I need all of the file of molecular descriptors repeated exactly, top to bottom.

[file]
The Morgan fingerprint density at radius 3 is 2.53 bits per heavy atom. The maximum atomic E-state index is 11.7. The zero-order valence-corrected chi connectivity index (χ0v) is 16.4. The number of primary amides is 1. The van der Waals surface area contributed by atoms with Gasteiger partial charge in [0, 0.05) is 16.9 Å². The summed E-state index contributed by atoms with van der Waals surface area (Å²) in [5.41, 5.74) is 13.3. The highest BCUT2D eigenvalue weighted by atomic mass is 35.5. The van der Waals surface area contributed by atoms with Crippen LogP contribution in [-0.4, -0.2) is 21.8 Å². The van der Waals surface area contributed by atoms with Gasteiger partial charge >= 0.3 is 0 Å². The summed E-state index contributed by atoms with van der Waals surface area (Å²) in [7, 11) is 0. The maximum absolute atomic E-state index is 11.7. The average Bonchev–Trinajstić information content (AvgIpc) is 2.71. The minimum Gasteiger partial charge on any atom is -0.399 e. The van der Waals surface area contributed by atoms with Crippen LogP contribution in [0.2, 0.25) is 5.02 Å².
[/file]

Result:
The Morgan fingerprint density at radius 3 is 2.53 bits per heavy atom. The maximum atomic E-state index is 11.7. The zero-order valence-corrected chi connectivity index (χ0v) is 16.4. The number of primary amides is 1. The van der Waals surface area contributed by atoms with Gasteiger partial charge in [0, 0.05) is 16.9 Å². The summed E-state index contributed by atoms with van der Waals surface area (Å²) in [5.41, 5.74) is 13.3. The highest BCUT2D eigenvalue weighted by atomic mass is 35.5. The van der Waals surface area contributed by atoms with Crippen LogP contribution in [-0.4, -0.2) is 21.8 Å². The van der Waals surface area contributed by atoms with Gasteiger partial charge >= 0.3 is 0 Å². The summed E-state index contributed by atoms with van der Waals surface area (Å²) in [7, 11) is 0. The maximum absolute atomic E-state index is 11.7. The average Bonchev–Trinajstić information content (AvgIpc) is 2.71. The minimum Gasteiger partial charge on any atom is -0.399 e. The van der Waals surface area contributed by atoms with Crippen LogP contribution in [0.2, 0.25) is 5.02 Å².